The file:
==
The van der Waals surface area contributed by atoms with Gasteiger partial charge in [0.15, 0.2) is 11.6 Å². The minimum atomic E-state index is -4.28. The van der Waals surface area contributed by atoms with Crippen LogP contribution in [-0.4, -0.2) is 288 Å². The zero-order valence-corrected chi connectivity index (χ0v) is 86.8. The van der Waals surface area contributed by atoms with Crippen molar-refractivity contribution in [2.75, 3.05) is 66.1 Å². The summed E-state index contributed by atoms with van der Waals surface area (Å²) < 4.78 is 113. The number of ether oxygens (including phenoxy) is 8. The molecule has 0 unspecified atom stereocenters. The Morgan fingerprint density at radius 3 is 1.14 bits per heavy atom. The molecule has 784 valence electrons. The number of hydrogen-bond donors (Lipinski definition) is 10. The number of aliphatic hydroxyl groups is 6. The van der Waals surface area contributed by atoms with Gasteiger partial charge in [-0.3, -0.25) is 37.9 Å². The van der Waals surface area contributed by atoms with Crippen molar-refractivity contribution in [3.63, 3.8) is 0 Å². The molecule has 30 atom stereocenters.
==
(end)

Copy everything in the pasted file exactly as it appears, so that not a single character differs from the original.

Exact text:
The van der Waals surface area contributed by atoms with Gasteiger partial charge in [0.15, 0.2) is 11.6 Å². The minimum atomic E-state index is -4.28. The van der Waals surface area contributed by atoms with Crippen LogP contribution in [-0.4, -0.2) is 288 Å². The zero-order valence-corrected chi connectivity index (χ0v) is 86.8. The van der Waals surface area contributed by atoms with Crippen molar-refractivity contribution in [2.75, 3.05) is 66.1 Å². The summed E-state index contributed by atoms with van der Waals surface area (Å²) < 4.78 is 113. The number of ether oxygens (including phenoxy) is 8. The molecule has 0 unspecified atom stereocenters. The Morgan fingerprint density at radius 3 is 1.14 bits per heavy atom. The molecule has 784 valence electrons. The number of hydrogen-bond donors (Lipinski definition) is 10. The number of aliphatic hydroxyl groups is 6. The van der Waals surface area contributed by atoms with Gasteiger partial charge in [-0.3, -0.25) is 37.9 Å². The van der Waals surface area contributed by atoms with Crippen molar-refractivity contribution in [3.63, 3.8) is 0 Å². The molecule has 30 atom stereocenters.